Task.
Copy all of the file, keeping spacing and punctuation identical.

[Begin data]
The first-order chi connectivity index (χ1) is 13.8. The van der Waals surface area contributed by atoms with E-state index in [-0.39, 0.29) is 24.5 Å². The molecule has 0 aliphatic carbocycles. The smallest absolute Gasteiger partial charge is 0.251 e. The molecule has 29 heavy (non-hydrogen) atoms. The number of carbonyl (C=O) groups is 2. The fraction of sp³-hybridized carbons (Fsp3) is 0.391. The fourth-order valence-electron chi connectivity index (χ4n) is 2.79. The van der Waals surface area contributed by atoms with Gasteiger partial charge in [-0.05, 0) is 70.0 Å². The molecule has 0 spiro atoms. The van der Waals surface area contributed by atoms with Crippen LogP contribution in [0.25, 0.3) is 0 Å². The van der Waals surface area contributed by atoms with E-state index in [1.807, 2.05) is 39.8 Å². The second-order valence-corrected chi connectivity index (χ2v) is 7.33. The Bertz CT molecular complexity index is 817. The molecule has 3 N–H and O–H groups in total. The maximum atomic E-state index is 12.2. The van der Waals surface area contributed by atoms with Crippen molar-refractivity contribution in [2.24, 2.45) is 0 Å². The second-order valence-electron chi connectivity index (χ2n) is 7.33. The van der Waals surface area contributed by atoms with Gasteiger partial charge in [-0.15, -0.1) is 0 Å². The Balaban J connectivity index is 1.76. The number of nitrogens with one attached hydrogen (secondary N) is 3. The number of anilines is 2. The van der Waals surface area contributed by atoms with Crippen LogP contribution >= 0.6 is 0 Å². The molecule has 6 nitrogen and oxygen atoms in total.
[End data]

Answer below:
The first-order chi connectivity index (χ1) is 13.8. The van der Waals surface area contributed by atoms with E-state index in [-0.39, 0.29) is 24.5 Å². The molecule has 0 aliphatic carbocycles. The smallest absolute Gasteiger partial charge is 0.251 e. The molecule has 29 heavy (non-hydrogen) atoms. The number of carbonyl (C=O) groups is 2. The fraction of sp³-hybridized carbons (Fsp3) is 0.391. The fourth-order valence-electron chi connectivity index (χ4n) is 2.79. The van der Waals surface area contributed by atoms with Gasteiger partial charge in [-0.05, 0) is 70.0 Å². The molecule has 0 spiro atoms. The van der Waals surface area contributed by atoms with Crippen LogP contribution in [0.25, 0.3) is 0 Å². The van der Waals surface area contributed by atoms with E-state index in [1.807, 2.05) is 39.8 Å². The second-order valence-corrected chi connectivity index (χ2v) is 7.33. The Bertz CT molecular complexity index is 817. The molecule has 3 N–H and O–H groups in total. The maximum atomic E-state index is 12.2. The van der Waals surface area contributed by atoms with Crippen molar-refractivity contribution in [2.24, 2.45) is 0 Å². The second-order valence-electron chi connectivity index (χ2n) is 7.33. The van der Waals surface area contributed by atoms with Gasteiger partial charge in [-0.15, -0.1) is 0 Å². The Balaban J connectivity index is 1.76. The number of nitrogens with one attached hydrogen (secondary N) is 3. The number of anilines is 2. The van der Waals surface area contributed by atoms with Crippen LogP contribution >= 0.6 is 0 Å². The molecule has 6 nitrogen and oxygen atoms in total.